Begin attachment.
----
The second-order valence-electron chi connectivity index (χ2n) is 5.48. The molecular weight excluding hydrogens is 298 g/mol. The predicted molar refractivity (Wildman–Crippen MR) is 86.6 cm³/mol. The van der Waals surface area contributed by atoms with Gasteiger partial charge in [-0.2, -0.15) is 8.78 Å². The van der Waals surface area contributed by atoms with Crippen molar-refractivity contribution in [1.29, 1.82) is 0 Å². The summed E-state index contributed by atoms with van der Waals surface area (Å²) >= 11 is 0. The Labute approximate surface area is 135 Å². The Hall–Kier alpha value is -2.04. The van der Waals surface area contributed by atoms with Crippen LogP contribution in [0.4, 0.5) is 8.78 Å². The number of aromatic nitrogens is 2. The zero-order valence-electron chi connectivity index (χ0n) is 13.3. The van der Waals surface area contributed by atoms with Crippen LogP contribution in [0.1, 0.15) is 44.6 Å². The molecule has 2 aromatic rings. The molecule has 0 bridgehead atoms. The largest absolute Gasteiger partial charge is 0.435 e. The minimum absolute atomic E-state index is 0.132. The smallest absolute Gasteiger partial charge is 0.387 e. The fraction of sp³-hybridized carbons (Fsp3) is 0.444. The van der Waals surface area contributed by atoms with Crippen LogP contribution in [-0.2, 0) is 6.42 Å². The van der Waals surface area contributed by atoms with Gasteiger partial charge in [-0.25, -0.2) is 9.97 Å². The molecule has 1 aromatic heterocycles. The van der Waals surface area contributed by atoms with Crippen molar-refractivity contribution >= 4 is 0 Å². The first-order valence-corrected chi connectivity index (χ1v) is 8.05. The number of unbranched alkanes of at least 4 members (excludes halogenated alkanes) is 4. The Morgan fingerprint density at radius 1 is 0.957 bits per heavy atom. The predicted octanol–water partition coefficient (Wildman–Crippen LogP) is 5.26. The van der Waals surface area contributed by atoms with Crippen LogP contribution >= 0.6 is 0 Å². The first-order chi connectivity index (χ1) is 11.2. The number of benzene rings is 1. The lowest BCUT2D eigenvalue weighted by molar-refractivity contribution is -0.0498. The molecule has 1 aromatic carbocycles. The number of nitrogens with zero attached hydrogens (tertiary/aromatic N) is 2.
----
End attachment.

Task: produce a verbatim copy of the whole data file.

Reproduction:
The second-order valence-electron chi connectivity index (χ2n) is 5.48. The molecular weight excluding hydrogens is 298 g/mol. The predicted molar refractivity (Wildman–Crippen MR) is 86.6 cm³/mol. The van der Waals surface area contributed by atoms with Gasteiger partial charge in [-0.2, -0.15) is 8.78 Å². The van der Waals surface area contributed by atoms with Crippen molar-refractivity contribution in [1.29, 1.82) is 0 Å². The summed E-state index contributed by atoms with van der Waals surface area (Å²) >= 11 is 0. The Labute approximate surface area is 135 Å². The Hall–Kier alpha value is -2.04. The van der Waals surface area contributed by atoms with Crippen LogP contribution in [0.4, 0.5) is 8.78 Å². The number of aromatic nitrogens is 2. The zero-order valence-electron chi connectivity index (χ0n) is 13.3. The van der Waals surface area contributed by atoms with Crippen LogP contribution in [0.1, 0.15) is 44.6 Å². The molecule has 2 aromatic rings. The molecule has 0 bridgehead atoms. The largest absolute Gasteiger partial charge is 0.435 e. The minimum absolute atomic E-state index is 0.132. The smallest absolute Gasteiger partial charge is 0.387 e. The fraction of sp³-hybridized carbons (Fsp3) is 0.444. The van der Waals surface area contributed by atoms with Crippen LogP contribution in [-0.2, 0) is 6.42 Å². The van der Waals surface area contributed by atoms with Gasteiger partial charge in [-0.25, -0.2) is 9.97 Å². The molecule has 1 aromatic heterocycles. The van der Waals surface area contributed by atoms with Crippen molar-refractivity contribution >= 4 is 0 Å². The first-order valence-corrected chi connectivity index (χ1v) is 8.05. The number of unbranched alkanes of at least 4 members (excludes halogenated alkanes) is 4. The Morgan fingerprint density at radius 1 is 0.957 bits per heavy atom. The predicted octanol–water partition coefficient (Wildman–Crippen LogP) is 5.26. The van der Waals surface area contributed by atoms with Crippen LogP contribution >= 0.6 is 0 Å². The first-order chi connectivity index (χ1) is 11.2. The number of benzene rings is 1. The lowest BCUT2D eigenvalue weighted by molar-refractivity contribution is -0.0498. The molecule has 1 aromatic carbocycles. The number of nitrogens with zero attached hydrogens (tertiary/aromatic N) is 2.